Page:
As climate report warns of fossil fuel industry growth, Louisiana has several projects on the way
To stick to the world’s climate goals, the construction of new fossil fuel infrastructure without a way to remove their carbon emissions must grind to a halt globally, including in Louisiana where several facilities are planned.
That was one of the top messages of the latest international climate change report on mitigation released on April 4.
Earlier this year, Louisiana became the first Deep South state with a plan for cutting its carbon footprint. However, while Gov. John Bel Edwards advocates for a cleaner future, it remains unclear how and when the state will tackle the influx of an additional 101 million metric tons of emissions from future industrial projects that have already been approved.
To put that number into perspective: Louisiana is already responsible for a relatively high amount of carbon emissions compared to its population size. It’s fifth in the nation for emissions per capita. The state emitted 216 million metric tons in 2018, according to Louisiana State University’s 2021 greenhouse gas inventory.
Two-thirds of that already comes from the industrial sector, which is widely considered to be the most challenging to decarbonize. If all of the permitted projects moved forward, it could potentially bring the total industrial emissions to 242 million metric tons.
In the Intergovernmental Panel on Climate Change report, the authors said the tools needed for Louisiana’s industry to mitigate emissions are already available and ready for use, yet the vast majority of those proposed projects don’t have plans in place to eliminate, or even lessen, their impact.
“‘It is a global problem, and it's got to happen,” said Jae Edmonds, a lead author on the IPCC’s April report. “You can't let off the hook any major economy in the world, and you can't let off the hook any sector. They all have to be headed to zero.”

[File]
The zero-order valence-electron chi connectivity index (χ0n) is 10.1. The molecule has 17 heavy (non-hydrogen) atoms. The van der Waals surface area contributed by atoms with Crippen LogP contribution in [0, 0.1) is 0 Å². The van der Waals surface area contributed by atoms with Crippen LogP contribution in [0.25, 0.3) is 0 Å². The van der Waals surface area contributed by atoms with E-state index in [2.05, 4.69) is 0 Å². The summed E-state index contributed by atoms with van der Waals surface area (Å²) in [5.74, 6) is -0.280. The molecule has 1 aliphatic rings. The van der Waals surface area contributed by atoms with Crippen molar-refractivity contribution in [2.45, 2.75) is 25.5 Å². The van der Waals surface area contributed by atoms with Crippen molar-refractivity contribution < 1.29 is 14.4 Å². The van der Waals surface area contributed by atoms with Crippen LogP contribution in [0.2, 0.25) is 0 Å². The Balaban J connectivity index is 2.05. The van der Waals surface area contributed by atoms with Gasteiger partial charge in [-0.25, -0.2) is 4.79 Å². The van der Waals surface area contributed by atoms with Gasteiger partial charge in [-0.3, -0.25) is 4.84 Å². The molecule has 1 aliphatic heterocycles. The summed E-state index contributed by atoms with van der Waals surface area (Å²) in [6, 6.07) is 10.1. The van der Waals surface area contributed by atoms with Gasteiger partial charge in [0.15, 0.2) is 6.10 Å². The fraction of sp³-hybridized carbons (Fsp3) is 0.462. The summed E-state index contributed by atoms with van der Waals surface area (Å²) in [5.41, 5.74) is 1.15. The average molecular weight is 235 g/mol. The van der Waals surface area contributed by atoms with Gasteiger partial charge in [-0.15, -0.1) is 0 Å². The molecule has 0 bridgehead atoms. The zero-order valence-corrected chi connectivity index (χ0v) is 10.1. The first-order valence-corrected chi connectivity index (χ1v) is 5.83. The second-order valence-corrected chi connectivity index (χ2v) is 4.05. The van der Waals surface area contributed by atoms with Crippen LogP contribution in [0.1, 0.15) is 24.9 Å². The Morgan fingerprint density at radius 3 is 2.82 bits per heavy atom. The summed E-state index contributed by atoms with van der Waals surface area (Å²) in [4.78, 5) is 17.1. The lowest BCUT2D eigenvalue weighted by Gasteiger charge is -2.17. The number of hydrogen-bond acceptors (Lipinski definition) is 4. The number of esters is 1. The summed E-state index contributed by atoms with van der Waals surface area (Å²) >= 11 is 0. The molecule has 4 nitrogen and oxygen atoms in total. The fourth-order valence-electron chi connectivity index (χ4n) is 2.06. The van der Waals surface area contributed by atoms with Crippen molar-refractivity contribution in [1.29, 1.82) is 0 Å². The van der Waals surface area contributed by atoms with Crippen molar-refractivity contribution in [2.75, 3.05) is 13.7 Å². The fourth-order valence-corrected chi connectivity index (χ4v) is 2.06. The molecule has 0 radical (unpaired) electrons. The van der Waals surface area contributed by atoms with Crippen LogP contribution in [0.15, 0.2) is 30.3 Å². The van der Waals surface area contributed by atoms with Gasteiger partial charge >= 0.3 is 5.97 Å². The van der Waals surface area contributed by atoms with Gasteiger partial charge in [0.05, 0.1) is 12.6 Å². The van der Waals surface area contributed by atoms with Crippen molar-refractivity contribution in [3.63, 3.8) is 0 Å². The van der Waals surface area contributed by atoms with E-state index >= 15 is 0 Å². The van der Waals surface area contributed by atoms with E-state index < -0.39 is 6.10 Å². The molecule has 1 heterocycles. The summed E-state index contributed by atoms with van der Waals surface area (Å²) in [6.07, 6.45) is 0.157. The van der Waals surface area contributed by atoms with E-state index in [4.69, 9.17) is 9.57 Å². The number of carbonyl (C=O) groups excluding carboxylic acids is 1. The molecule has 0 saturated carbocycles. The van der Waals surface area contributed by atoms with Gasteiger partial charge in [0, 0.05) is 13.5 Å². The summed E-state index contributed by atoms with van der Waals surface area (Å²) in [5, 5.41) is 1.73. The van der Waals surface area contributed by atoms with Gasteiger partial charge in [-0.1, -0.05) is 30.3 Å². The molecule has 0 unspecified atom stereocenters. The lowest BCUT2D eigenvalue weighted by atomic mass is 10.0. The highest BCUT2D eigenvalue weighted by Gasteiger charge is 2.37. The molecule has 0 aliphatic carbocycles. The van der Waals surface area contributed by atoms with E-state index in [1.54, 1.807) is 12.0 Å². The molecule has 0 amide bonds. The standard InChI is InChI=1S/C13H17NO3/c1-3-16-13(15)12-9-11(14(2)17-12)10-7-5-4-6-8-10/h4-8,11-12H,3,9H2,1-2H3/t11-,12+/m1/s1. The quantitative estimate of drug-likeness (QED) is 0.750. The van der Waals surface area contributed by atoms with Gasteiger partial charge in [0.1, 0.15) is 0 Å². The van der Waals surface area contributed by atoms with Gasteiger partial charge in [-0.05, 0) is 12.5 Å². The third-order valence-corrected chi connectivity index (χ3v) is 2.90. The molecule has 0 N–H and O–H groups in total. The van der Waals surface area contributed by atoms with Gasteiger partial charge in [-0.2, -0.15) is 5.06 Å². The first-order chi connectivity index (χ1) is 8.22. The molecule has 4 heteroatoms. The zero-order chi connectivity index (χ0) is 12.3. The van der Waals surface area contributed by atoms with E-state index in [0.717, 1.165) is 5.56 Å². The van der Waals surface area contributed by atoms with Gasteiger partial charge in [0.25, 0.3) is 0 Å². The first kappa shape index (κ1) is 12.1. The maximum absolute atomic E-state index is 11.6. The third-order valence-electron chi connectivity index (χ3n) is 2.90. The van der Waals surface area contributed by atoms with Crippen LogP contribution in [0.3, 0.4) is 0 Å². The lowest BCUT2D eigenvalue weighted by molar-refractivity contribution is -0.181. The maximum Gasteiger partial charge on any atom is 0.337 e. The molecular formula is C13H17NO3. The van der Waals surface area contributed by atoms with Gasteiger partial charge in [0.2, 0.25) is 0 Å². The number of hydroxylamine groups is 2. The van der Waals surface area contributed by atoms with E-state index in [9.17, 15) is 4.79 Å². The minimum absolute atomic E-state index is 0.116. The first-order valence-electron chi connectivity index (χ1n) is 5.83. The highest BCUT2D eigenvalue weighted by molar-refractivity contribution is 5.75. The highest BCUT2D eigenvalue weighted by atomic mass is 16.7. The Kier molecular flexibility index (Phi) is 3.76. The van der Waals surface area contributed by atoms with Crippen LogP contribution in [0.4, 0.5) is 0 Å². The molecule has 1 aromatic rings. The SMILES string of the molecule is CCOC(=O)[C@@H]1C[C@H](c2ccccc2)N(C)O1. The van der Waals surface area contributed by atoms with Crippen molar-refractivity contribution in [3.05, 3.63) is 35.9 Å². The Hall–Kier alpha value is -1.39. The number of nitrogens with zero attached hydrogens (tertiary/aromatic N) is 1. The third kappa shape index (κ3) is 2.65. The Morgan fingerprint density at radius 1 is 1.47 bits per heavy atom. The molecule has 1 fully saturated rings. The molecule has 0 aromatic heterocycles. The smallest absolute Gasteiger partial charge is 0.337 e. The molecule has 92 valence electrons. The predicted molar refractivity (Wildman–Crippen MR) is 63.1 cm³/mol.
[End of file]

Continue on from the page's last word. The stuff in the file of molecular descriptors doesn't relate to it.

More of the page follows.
Edmonds said the longer companies and governments wait, the longer it will take the world to reach zero emissions and limit global warming. Past climate reports warn that more warming could have dire impacts for coastal Louisiana.
The financial risks
But pivoting to those plans is easier said than done, according to industry officials, who said the economic risk is keeping more companies from investing in the technologies needed to significantly cut emissions.
In the industrial sector, Edmonds and other researchers said steep emission reductions will require a combination of things: increasing energy efficiency, electrifying operations, switching from fossil fuels to another heat source and offsetting any remaining emissions.
Industry advocates have zeroed in on the ability to offset emissions. That can be done with nature by restoring habitat, like trees, that sequesters carbon, or with existing technology known as carbon capture and storage that has been pushed by the industry as a critical tool for cutting its impact through the technology.
But even that hasn’t been widely implemented on a commercial scale, and companies are slow to roll out their own plans to build carbon scrubbers.
Nathan McBride, the regulatory manager for the Louisiana Mid-Continent Oil and Gas Association, said that’s because constructing the infrastructure to start capturing carbon is expensive, and there simply isn’t an economic incentive for companies to store it.
“Making that investment viable, there has to be some kind of a return. It doesn’t have to be a large return, but there has to be some kind of a return in order for companies to stay in business,” McBride said.
To McBride, that means increasing the value of the federal tax credit available to companies, known as the 45Q tax credit, for each metric ton. He’d also like to see more governments help in building the infrastructure, such as pipelines to carry the CO2, which costs hundreds of millions of dollars and makes startup costs high.
Not all investments are as risky, though. Making industrial plants more efficient would reduce consumption and save on energy costs in the long-term, offering an economic incentive. Yet McBride said that kind of progress in Louisiana has still been slow.